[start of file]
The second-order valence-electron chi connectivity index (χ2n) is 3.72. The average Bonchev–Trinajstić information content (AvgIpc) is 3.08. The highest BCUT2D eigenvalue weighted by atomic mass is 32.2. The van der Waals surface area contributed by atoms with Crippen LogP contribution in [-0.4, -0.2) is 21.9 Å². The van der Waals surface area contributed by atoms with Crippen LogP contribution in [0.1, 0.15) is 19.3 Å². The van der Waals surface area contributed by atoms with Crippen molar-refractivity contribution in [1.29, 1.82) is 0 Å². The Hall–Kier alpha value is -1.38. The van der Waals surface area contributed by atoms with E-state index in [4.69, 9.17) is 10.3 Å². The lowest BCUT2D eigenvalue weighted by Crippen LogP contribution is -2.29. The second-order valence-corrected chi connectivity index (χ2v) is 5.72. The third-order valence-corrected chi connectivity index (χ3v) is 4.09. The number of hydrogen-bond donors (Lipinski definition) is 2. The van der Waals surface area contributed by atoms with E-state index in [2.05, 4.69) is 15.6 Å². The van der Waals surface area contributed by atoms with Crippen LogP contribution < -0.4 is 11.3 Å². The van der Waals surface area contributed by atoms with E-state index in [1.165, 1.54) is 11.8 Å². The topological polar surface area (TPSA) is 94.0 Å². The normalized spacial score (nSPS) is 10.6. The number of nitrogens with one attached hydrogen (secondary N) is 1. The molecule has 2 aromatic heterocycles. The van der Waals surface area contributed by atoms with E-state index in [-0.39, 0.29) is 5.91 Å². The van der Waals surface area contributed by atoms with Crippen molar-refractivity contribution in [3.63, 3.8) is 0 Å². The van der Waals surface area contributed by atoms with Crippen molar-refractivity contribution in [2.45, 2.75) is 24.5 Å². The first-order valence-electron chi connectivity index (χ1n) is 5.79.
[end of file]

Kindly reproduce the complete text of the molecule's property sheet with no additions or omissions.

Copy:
The second-order valence-electron chi connectivity index (χ2n) is 3.72. The average Bonchev–Trinajstić information content (AvgIpc) is 3.08. The highest BCUT2D eigenvalue weighted by atomic mass is 32.2. The van der Waals surface area contributed by atoms with Crippen LogP contribution in [-0.4, -0.2) is 21.9 Å². The van der Waals surface area contributed by atoms with Crippen LogP contribution in [0.1, 0.15) is 19.3 Å². The van der Waals surface area contributed by atoms with Crippen molar-refractivity contribution in [1.29, 1.82) is 0 Å². The Hall–Kier alpha value is -1.38. The van der Waals surface area contributed by atoms with E-state index in [4.69, 9.17) is 10.3 Å². The lowest BCUT2D eigenvalue weighted by Crippen LogP contribution is -2.29. The second-order valence-corrected chi connectivity index (χ2v) is 5.72. The third-order valence-corrected chi connectivity index (χ3v) is 4.09. The number of hydrogen-bond donors (Lipinski definition) is 2. The van der Waals surface area contributed by atoms with E-state index in [2.05, 4.69) is 15.6 Å². The van der Waals surface area contributed by atoms with Crippen LogP contribution < -0.4 is 11.3 Å². The van der Waals surface area contributed by atoms with E-state index in [1.165, 1.54) is 11.8 Å². The topological polar surface area (TPSA) is 94.0 Å². The normalized spacial score (nSPS) is 10.6. The number of nitrogens with one attached hydrogen (secondary N) is 1. The molecule has 2 aromatic heterocycles. The van der Waals surface area contributed by atoms with E-state index in [-0.39, 0.29) is 5.91 Å². The van der Waals surface area contributed by atoms with Crippen molar-refractivity contribution in [3.63, 3.8) is 0 Å². The van der Waals surface area contributed by atoms with Crippen molar-refractivity contribution in [2.45, 2.75) is 24.5 Å². The first-order valence-electron chi connectivity index (χ1n) is 5.79.